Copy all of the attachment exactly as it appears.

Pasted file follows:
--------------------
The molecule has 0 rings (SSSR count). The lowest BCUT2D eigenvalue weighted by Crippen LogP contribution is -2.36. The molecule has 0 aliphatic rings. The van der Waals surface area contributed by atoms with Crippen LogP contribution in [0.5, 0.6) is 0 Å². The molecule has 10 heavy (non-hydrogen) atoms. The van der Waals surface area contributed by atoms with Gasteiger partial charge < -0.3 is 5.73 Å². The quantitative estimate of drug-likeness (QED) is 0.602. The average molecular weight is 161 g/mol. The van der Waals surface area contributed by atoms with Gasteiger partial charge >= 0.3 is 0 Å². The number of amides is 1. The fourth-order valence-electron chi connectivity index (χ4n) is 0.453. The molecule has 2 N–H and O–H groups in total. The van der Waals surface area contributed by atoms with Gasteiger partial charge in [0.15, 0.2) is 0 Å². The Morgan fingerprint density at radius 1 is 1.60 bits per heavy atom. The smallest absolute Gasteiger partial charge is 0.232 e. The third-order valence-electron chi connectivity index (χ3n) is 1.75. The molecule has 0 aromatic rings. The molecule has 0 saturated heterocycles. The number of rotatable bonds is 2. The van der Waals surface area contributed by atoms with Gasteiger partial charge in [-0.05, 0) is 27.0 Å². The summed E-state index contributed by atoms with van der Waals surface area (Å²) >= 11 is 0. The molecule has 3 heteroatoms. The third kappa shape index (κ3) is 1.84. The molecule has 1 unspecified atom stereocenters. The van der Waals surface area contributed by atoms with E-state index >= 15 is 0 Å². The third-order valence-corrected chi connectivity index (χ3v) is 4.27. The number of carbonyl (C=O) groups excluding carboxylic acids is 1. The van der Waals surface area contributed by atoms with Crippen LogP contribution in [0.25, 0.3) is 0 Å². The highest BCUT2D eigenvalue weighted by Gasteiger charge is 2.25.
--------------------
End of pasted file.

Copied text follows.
The molecule has 0 rings (SSSR count). The lowest BCUT2D eigenvalue weighted by Crippen LogP contribution is -2.36. The molecule has 0 aliphatic rings. The van der Waals surface area contributed by atoms with Crippen LogP contribution in [0.5, 0.6) is 0 Å². The molecule has 10 heavy (non-hydrogen) atoms. The van der Waals surface area contributed by atoms with Gasteiger partial charge < -0.3 is 5.73 Å². The quantitative estimate of drug-likeness (QED) is 0.602. The average molecular weight is 161 g/mol. The van der Waals surface area contributed by atoms with Gasteiger partial charge >= 0.3 is 0 Å². The number of amides is 1. The fourth-order valence-electron chi connectivity index (χ4n) is 0.453. The molecule has 2 N–H and O–H groups in total. The van der Waals surface area contributed by atoms with Gasteiger partial charge in [0.15, 0.2) is 0 Å². The Morgan fingerprint density at radius 1 is 1.60 bits per heavy atom. The smallest absolute Gasteiger partial charge is 0.232 e. The third-order valence-electron chi connectivity index (χ3n) is 1.75. The molecule has 0 aromatic rings. The molecule has 0 saturated heterocycles. The number of rotatable bonds is 2. The van der Waals surface area contributed by atoms with Gasteiger partial charge in [-0.05, 0) is 27.0 Å². The summed E-state index contributed by atoms with van der Waals surface area (Å²) >= 11 is 0. The molecule has 3 heteroatoms. The third kappa shape index (κ3) is 1.84. The molecule has 1 unspecified atom stereocenters. The van der Waals surface area contributed by atoms with E-state index >= 15 is 0 Å². The third-order valence-corrected chi connectivity index (χ3v) is 4.27. The number of carbonyl (C=O) groups excluding carboxylic acids is 1. The van der Waals surface area contributed by atoms with Crippen LogP contribution in [0.25, 0.3) is 0 Å². The highest BCUT2D eigenvalue weighted by Gasteiger charge is 2.25.